• by Dr. Evil ( 3501 )

          The condo next door spends 6 hours pissing around with leafblowers, always on separate days, multiple times in the autumn. It makes it impossible to keep any windows or doors open.

          It wouldn't be as bad if they took 4 of them for 30 minutes and systematically went over the grounds... but no. One fat guy walks all over the place in no particular pattern, just pointing the leafblower at dandelions and the odd leaf that just won't come free of the fence. I'm sure if they were raking, they wouldn't be at i

  • by JoshuaZ ( 1134087 ) on Saturday January 16, 2016 @09:51AM (#51313279) Homepage

    This is part of the same general trend as battery technology gets better: we don't need fossil fuels for nearly as many things as we did previously. To some extent this one is a bit of a no-brainer, because leafblowers are not technologies where one has to worry terribly about being stranded if there's no nearby recharge station or if the range isn't far enough (which helped hold back electric cars). It will be interesting to see how far this goes. Some optimists (such a Elon Musk) think that we'll eventually have boats and airplanes which use batteries, thus relegating fossil fuel use to essentially some rockets which require the very high energy density, plastic and other petrochemical derivative production (which will take a lot longer to find alternatives for), and energy in the grid. Note by the way that because large generators like power plants are more efficient than small ones, as long as one has decent batteries and doesn't have terrible power plants on the grid, that's still a net gain.

    However, I'm pessimistic about this sort of trend for a few reasons. First, many countries are still producing coal power plants, and although a natural gas or oil plant is often cleaner than a car or other device burning gasoline, this is often not the case for coal plants. In some developed countries, like the US, the total percentage of power produced by coal is going down but the total amount of coal production is roughly constant and projected to remain so for at least a few decades https://en.wikipedia.org/wiki/Electricity_sector_of_the_United_States [wikipedia.org]. While newer coal plants are more efficient and cleaner, this is only by a comparatively small degree. Of course, if do eventually get cheaper nuclear (such as with more modern reactors or maybe even with thorium reactors) this situation may change- right now the fact that nuclear is held to much higher safety standards than fossil fuel plants is a large part of its very high cost.

    More seriously for the very long-term hope of making batteries handle all transport technologies including ships and airplanes, it isn't clear that battery technology will improve that much over time. The primary thing that matters is energy density, which has two forms, energy per mass and energy per volume. https://en.wikipedia.org/wiki/Energy_density [wikipedia.org] Both need to be much better than they are today for electric airplanes to have any chance (lifespan and and number of cycle uses also need to improve but that's in some ways less of a barrier.) Energy density of batteries by both metrics batteries has increased by 5%-10% a year depending on the exact metric and choice of examples https://www.quora.com/Is-it-true-that-battery-energy-density-improves-5-8-per-year [quora.com] which is exponential growth ( but with a much slower doubling time than something like Moore's Law. One has a doubling about once every 8 or 10 years.) Jet fuel has an energy density of around 45 MJ/kg, The most efficient batteries have a little under 1 MJ/kg. So one needs at least about 5 doublings before batteries can reasonably compete which will start to occur if they have an energy density of around 32/ MJ/kg. Similar remarks apply to energy density measured by joules per volume. However, there are technical reasons to think that batteries will stop doubling before that (see theabove quora link for details which argues that we can't make batteries much than four times as efficient before we start running into serious theoretical limits). At around 20 MJ/kg, one maybe could run planes practically but they would be much less convenient and practical than today's jets and that would be at the very upper end of the plausible limits. So it is likely that we will still see fossil fuels used for jets for the next 40 or 50 years.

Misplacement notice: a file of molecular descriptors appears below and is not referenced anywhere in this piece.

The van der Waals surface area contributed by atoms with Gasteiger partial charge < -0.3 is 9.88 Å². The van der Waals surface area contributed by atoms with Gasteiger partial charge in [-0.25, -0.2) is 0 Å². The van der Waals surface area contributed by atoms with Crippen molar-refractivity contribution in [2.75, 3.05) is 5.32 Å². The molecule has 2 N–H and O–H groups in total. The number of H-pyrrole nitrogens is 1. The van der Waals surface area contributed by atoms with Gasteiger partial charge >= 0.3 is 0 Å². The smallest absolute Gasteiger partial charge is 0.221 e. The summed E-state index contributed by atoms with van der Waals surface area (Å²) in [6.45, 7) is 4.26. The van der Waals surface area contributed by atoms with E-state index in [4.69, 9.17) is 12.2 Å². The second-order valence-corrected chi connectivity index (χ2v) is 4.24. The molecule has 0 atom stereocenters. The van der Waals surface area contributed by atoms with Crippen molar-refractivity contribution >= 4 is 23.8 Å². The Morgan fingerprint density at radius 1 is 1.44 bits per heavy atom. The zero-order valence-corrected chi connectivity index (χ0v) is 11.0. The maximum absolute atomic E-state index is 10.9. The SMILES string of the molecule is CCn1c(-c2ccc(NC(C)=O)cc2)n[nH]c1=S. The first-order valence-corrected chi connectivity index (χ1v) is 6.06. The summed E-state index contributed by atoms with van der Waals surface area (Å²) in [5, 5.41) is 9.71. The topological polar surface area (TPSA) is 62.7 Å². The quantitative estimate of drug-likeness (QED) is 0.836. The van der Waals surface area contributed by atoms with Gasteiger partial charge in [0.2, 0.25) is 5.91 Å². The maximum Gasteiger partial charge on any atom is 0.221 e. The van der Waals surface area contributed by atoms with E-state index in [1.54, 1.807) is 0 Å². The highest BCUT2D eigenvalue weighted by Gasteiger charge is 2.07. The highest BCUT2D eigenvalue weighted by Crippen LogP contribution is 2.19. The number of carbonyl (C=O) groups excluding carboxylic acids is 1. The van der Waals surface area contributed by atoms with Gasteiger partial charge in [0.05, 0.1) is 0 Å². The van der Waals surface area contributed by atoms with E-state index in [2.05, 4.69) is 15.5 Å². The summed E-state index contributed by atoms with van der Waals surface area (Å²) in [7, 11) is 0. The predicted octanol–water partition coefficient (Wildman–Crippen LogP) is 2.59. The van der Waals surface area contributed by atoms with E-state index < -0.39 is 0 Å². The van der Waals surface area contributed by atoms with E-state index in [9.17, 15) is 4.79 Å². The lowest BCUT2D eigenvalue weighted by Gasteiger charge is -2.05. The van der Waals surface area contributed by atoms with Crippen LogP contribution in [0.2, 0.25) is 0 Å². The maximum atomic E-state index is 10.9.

• You find two-stroke engines in poorer countries because they're cheap

    I have a Stihl [wikipedia.org] trimmer [backyardboss.com]. Bought because it is decent German build quality (albeit Made in Brazil), thus being much more expensive (but also needs much less adjustment, repair and eventually replacement) compared to the Chinese models available where I'm at. (As an aside: The dealer that sold it to me had ads up on lampposts the other day: "Buy once" - with various products of this company displayed. Although he also carries other brands.) It also has a very noisy (wearing ear muffs together with eye protecti